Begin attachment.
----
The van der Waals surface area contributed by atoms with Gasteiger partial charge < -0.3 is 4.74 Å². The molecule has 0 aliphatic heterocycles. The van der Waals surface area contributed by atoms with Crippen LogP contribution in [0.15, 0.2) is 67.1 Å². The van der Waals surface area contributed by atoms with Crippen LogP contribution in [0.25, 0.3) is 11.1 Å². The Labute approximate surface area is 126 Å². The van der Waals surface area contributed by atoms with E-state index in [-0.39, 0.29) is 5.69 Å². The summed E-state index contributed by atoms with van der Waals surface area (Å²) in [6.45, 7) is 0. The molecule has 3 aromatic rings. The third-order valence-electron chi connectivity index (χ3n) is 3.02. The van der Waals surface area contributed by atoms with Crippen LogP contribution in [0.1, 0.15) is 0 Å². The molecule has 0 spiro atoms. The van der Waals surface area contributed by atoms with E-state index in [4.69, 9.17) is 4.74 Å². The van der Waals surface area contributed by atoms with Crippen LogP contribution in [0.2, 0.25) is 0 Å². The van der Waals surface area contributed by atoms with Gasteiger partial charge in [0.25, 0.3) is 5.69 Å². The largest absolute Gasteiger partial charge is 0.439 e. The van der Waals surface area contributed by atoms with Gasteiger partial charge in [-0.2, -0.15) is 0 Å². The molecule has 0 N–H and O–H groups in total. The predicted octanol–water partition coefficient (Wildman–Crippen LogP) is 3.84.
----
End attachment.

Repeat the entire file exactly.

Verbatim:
The van der Waals surface area contributed by atoms with Gasteiger partial charge < -0.3 is 4.74 Å². The molecule has 0 aliphatic heterocycles. The van der Waals surface area contributed by atoms with Crippen LogP contribution in [0.15, 0.2) is 67.1 Å². The van der Waals surface area contributed by atoms with Crippen LogP contribution in [0.25, 0.3) is 11.1 Å². The Labute approximate surface area is 126 Å². The van der Waals surface area contributed by atoms with E-state index in [-0.39, 0.29) is 5.69 Å². The summed E-state index contributed by atoms with van der Waals surface area (Å²) in [6.45, 7) is 0. The molecule has 3 aromatic rings. The third-order valence-electron chi connectivity index (χ3n) is 3.02. The van der Waals surface area contributed by atoms with Crippen LogP contribution in [0.1, 0.15) is 0 Å². The molecule has 0 spiro atoms. The van der Waals surface area contributed by atoms with E-state index in [4.69, 9.17) is 4.74 Å². The van der Waals surface area contributed by atoms with Crippen LogP contribution in [0.2, 0.25) is 0 Å². The van der Waals surface area contributed by atoms with Gasteiger partial charge in [0.25, 0.3) is 5.69 Å². The largest absolute Gasteiger partial charge is 0.439 e. The van der Waals surface area contributed by atoms with Gasteiger partial charge in [-0.2, -0.15) is 0 Å². The molecule has 0 N–H and O–H groups in total. The predicted octanol–water partition coefficient (Wildman–Crippen LogP) is 3.84.